Fight­ing the Chi­nese

A look at the brand’s re­cent ads - in­clud­ing the one re­leased around Fa­ther’s Day - and com­mu­ni­ca­tion strat­egy.

The Brand Reporter - - EDITORIAL | CONTENTS - By Sankalp Dik­shit sankalp.dik­

A look at the brand’s re­cent ads and com­mu­ni­ca­tion strat­egy.

The story of an ex-con­vict be­ing nar­rated in an In­dian consumer elec­tronic com­pany’s ad film may not sound like the quin­tes­sen­tial as­sort­ment for a Fa­ther’s Day ad. Micromax clearly thinks oth­er­wise. On the oc­ca­sion of Fa­ther’s Day, the Gur­gaon based com­pany de­cided to tell the story of an auto driver, T. Raja in a three­minute-plus video film.

The video, which is ti­tled ‘Meet Daddy: The Self­less Fa­ther to Thou­sands’ has no men­tion of the brand’s prod­ucts through­out its long run­time. Only to­wards the end does one see the Micromax tagline ‘Noth­ing like Any­thing’. The ad film has been crafted and con­cep­tu­alised by The Log­i­cal In­dian and was re­leased on June 16 by the brand’s YouTube chan­nel.

Upon close scru­tiny, one can see that Micromax’s TVCs fo­cus solely on the prod­uct and its fea­tures (Re­mem­ber Ak­shay Ku­mar’s flashy ad?) while the re­cent Mother’s Day dig­i­tal ad film (What Mom Re­ally Wants) utilised a strong emo­tional con­nect to ad­ver­tise the brand’s mo­bile phones in an in­di­rect way. Micromax even chose to as­so­ciate it­self with an ad cam­paign by Corn­ing Go­rilla Glass that fol­lowed the stren­u­ous rou­tine of Mum­bai’s Dab­bawalas. With the new Fa­ther’s Day ad, which is silent on the brand’s prod­ucts, a clear di­vide can be seen in the way Micromax is opt­ing to ad­ver­tise its prod­ucts on tele­vi­sion and dig­i­tal plat­forms.

In or­der to bet­ter un­der­stand the brand’s advertising strat­egy, afaqs!Re­porter spoke to Shubhodip Pal, chief mar­ket­ing and com­mer­cial of­fi­cer, Micromax. He says, “We of­ten ig­nore things and mo­ments that mat­ter the most. How­ever the sto­ry­telling and nar­ra­tive are dif­fer­ent in both. In the Mother’s Day film it was the gen­er­alised story of a mother and son that many could re­late to. In the Fa­ther’s Day film, it was a real story. It’s a mov­ing and in­spir­ing story that we thought had to be taken to millions of peo­ple. It’s a story that em­bod­ies our phi­los­o­phy of ‘Noth­ing like Any­thing’,” he adds.

Pal, who re­cently re-joined Micromax, ex­plains the new chal­lenges in the Micromax uni­verse. He says, “Ear­lier, we had the on­slaught of the Nokias, Black­ber­rys and Sam­sungs of the world.” That chal­lenge is now re­dun­dant as tech­nol­ogy has helped home­grown brands like Micromax com­pete with global ri­vals on level ground.

Pal adds, “Now we have Chi­nese brands com­ing in so it’s a big chal­lenge for me. It’s now down to (com­pet­ing with) Chi­nese brands. I keep say­ing this and I’ll say this again - we’d love to have Chi­nese for lunch!” The cur­rent lot of prom­i­nent Chi­nese hand­set brands in In­dia in­cludes Oppo, Vivo, Xiaomi, OnePlus and Gionee, among oth­ers.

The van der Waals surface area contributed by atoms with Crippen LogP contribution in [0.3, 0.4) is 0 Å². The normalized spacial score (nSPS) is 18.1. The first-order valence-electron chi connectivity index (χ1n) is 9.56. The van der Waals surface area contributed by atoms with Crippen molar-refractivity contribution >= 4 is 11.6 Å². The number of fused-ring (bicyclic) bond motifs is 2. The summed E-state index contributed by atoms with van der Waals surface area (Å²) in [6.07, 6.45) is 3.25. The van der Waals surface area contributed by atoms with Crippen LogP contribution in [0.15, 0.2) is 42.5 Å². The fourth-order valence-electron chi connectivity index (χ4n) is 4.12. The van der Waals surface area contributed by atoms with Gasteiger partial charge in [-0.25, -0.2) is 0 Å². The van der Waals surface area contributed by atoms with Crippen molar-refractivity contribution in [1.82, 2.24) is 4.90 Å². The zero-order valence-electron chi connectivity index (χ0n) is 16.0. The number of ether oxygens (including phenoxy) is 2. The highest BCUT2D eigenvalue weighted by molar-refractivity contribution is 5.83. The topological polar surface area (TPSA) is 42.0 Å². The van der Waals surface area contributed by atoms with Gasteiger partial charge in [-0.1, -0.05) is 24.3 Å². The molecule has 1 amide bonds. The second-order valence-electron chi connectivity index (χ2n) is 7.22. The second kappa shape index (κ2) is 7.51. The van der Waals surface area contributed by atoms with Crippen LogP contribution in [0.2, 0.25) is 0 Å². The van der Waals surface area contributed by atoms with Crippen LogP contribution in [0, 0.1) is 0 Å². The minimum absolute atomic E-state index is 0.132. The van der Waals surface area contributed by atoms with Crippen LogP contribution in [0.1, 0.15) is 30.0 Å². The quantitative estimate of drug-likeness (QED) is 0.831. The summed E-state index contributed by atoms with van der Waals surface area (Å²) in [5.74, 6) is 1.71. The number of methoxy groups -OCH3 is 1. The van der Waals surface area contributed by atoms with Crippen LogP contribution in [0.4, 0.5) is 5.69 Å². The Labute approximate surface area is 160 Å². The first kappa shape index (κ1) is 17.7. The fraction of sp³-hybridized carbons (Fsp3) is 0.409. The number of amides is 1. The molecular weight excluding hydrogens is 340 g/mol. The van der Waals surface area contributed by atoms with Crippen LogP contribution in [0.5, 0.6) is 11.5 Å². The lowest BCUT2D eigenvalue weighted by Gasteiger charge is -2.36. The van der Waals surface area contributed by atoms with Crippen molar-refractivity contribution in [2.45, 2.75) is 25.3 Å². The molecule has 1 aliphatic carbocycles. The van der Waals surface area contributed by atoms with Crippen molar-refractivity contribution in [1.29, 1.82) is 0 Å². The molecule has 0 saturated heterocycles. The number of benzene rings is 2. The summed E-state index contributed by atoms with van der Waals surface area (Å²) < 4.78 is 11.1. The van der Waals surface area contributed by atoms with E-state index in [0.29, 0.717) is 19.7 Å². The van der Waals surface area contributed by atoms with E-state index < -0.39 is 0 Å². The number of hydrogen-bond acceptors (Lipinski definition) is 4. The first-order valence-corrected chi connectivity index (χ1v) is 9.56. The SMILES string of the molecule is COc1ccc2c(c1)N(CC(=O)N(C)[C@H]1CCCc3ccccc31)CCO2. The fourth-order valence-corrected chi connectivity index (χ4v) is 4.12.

There is a clear di­vide in how Micromax is advertising on TV and dig­i­tal.

The ad fol­lows the jour­ney of T. Raja, an ex-con­vict, who founded the New Ark Mis­sion in the year 1997, to res­cue and re­ha­bil­i­tate de­serted and dy­ing peo­ple from the streets of Ban­ga­lore. The shel­ter home is lo­cated in Doddagubbi Vil­lage, Ban­ga­lore and around 200 res­i­dents live here. Raja is pop­u­larly called ‘Daddy’ by the in­mates.

Speak­ing about dis­cov­er­ing Raja, Ab­hishek Mazum­dar, founder and CEO, The Log­i­cal In­dian, shares, “We got to know about Raja’s work while in­ter­act­ing with an IAS of­fi­cer in Ban­ga­lore. We were amazed to know the ef­fort he has put in and the mag­ni­tude of change he has brought. What­ever is shown in the video, es­pe­cially the help­ing mo­ments, is all can­did,” adds Mazum­dar.


In the re­cent past, we wit­nessed a wave of con­tent-heavy ads that al­lowed the story to shine while the prod­uct was mildly ad­ver­tised in a blink-and-you-miss-it for­mat. (Re­mem­ber Marico’s no-non­sense hair cream ad, Sam­sung’s #Sap­neHueBade video or LazyPay’s co­me­dian gim­mick?) But it re­mains un­com­mon for a durable goods brand to let con­tent eclipse the brand.

We asked the ex­perts. Pramod Sharma, ex­ec­u­tive cre­ative di­rec­tor, Red­if­fu­sion Y&R feels that some­thing is amiss. He ex­plains, “The ad should have a stronger brand con­nect. A lot of ads hav­ing sim­i­lar con­tent are float­ing around - some­one do­ing some­thing for so­ci­ety. The Bajaj In­vin­ci­ble se­ries is about in­di­vid­u­als who help oth­ers. Even Voda­fone’s ad had at least some con­nect to the brand. On one hand, ev­ery­one is telling you to go on­line but here’s a cat­e­gory leader that tells you to go off­line with your fa­ther. I find no brand con­nect. That’s my big­gest worry with the new ad.”

Our sec­ond ex­pert be­lieves that the ad strikes the right chord. Ram Subra­ma­nian, ad film-maker/peace and equal­ity ac­tivist, Hand­loom Pic­ture Co, tells afaqs!Re­porter, “This video helps brand Micromax and de­posits a pos­i­tive emo­tion in the minds of the consumer for the brand name. What works for the video is Auto-Raja’s story, the ex­e­cu­tion does not have any pro­duc­tion value but since the story is the ex­e­cu­tion, it works. It’s heart-warm­ing to see that we have he­roes like Raja who are mak­ing a dif­fer­ence in so­ci­ety and brands like Micromax are pro­mot­ing such in­di­vid­u­als.” ■

“It’s now down to (com­pet­ing with) Chi­nese brands. I keep say­ing this and I’ll say this again - we’d love to have Chi­nese for lunch!” SHUBHODIP PAL

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